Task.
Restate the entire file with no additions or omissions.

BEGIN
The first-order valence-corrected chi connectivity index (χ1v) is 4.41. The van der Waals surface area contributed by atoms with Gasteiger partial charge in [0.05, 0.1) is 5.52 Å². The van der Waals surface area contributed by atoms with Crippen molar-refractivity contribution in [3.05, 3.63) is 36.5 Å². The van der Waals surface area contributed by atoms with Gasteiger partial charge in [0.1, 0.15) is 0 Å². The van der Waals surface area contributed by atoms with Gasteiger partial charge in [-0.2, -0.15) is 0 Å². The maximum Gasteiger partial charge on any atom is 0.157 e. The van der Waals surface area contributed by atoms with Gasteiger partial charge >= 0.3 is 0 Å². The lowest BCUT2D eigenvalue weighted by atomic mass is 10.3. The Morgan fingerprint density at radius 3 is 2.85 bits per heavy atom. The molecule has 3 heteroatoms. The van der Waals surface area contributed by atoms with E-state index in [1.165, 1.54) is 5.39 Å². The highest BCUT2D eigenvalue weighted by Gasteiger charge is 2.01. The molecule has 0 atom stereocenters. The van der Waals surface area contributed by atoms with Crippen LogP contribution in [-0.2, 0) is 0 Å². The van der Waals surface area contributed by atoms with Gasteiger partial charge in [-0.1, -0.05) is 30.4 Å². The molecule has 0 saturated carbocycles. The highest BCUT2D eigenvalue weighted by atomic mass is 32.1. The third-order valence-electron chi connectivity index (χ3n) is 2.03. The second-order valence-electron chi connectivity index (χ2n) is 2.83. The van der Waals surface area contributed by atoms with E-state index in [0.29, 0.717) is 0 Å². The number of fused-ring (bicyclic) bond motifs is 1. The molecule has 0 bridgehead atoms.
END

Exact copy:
The first-order valence-corrected chi connectivity index (χ1v) is 4.41. The van der Waals surface area contributed by atoms with Gasteiger partial charge in [0.05, 0.1) is 5.52 Å². The van der Waals surface area contributed by atoms with Crippen molar-refractivity contribution in [3.05, 3.63) is 36.5 Å². The van der Waals surface area contributed by atoms with Gasteiger partial charge in [0.1, 0.15) is 0 Å². The van der Waals surface area contributed by atoms with Gasteiger partial charge in [-0.2, -0.15) is 0 Å². The maximum Gasteiger partial charge on any atom is 0.157 e. The van der Waals surface area contributed by atoms with Gasteiger partial charge >= 0.3 is 0 Å². The lowest BCUT2D eigenvalue weighted by atomic mass is 10.3. The Morgan fingerprint density at radius 3 is 2.85 bits per heavy atom. The molecule has 3 heteroatoms. The van der Waals surface area contributed by atoms with E-state index in [1.165, 1.54) is 5.39 Å². The highest BCUT2D eigenvalue weighted by Gasteiger charge is 2.01. The molecule has 0 atom stereocenters. The van der Waals surface area contributed by atoms with Crippen LogP contribution in [-0.2, 0) is 0 Å². The van der Waals surface area contributed by atoms with Gasteiger partial charge in [-0.1, -0.05) is 30.4 Å². The molecule has 0 saturated carbocycles. The highest BCUT2D eigenvalue weighted by atomic mass is 32.1. The third-order valence-electron chi connectivity index (χ3n) is 2.03. The second-order valence-electron chi connectivity index (χ2n) is 2.83. The van der Waals surface area contributed by atoms with E-state index in [0.29, 0.717) is 0 Å². The number of fused-ring (bicyclic) bond motifs is 1. The molecule has 0 bridgehead atoms.